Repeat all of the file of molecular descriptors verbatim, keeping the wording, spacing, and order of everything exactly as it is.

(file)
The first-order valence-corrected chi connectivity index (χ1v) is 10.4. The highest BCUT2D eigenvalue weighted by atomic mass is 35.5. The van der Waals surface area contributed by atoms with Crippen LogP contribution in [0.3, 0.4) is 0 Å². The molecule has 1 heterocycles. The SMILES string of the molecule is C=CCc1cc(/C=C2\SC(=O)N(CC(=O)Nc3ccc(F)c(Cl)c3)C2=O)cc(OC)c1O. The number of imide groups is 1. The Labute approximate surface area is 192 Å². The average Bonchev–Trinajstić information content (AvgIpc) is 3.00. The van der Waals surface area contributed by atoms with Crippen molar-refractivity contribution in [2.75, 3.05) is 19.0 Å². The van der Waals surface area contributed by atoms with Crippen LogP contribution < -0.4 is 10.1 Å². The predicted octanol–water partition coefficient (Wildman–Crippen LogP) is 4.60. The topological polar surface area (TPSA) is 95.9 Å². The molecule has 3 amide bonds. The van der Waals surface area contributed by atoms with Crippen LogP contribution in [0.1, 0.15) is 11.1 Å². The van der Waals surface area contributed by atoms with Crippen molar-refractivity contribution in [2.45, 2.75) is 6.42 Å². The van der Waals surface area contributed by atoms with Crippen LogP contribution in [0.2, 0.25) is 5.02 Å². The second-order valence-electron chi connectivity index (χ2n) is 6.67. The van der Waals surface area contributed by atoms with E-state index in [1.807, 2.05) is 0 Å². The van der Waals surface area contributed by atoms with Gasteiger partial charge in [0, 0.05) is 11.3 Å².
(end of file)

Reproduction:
The first-order valence-corrected chi connectivity index (χ1v) is 10.4. The highest BCUT2D eigenvalue weighted by atomic mass is 35.5. The van der Waals surface area contributed by atoms with Crippen LogP contribution in [0.3, 0.4) is 0 Å². The molecule has 1 heterocycles. The SMILES string of the molecule is C=CCc1cc(/C=C2\SC(=O)N(CC(=O)Nc3ccc(F)c(Cl)c3)C2=O)cc(OC)c1O. The number of imide groups is 1. The Labute approximate surface area is 192 Å². The average Bonchev–Trinajstić information content (AvgIpc) is 3.00. The van der Waals surface area contributed by atoms with Crippen molar-refractivity contribution in [2.75, 3.05) is 19.0 Å². The van der Waals surface area contributed by atoms with Crippen LogP contribution < -0.4 is 10.1 Å². The predicted octanol–water partition coefficient (Wildman–Crippen LogP) is 4.60. The topological polar surface area (TPSA) is 95.9 Å². The molecule has 3 amide bonds. The van der Waals surface area contributed by atoms with Crippen LogP contribution in [0.1, 0.15) is 11.1 Å². The van der Waals surface area contributed by atoms with Crippen molar-refractivity contribution in [2.45, 2.75) is 6.42 Å². The van der Waals surface area contributed by atoms with Crippen LogP contribution in [0.2, 0.25) is 5.02 Å². The second-order valence-electron chi connectivity index (χ2n) is 6.67. The van der Waals surface area contributed by atoms with E-state index in [1.807, 2.05) is 0 Å². The van der Waals surface area contributed by atoms with Gasteiger partial charge in [0, 0.05) is 11.3 Å².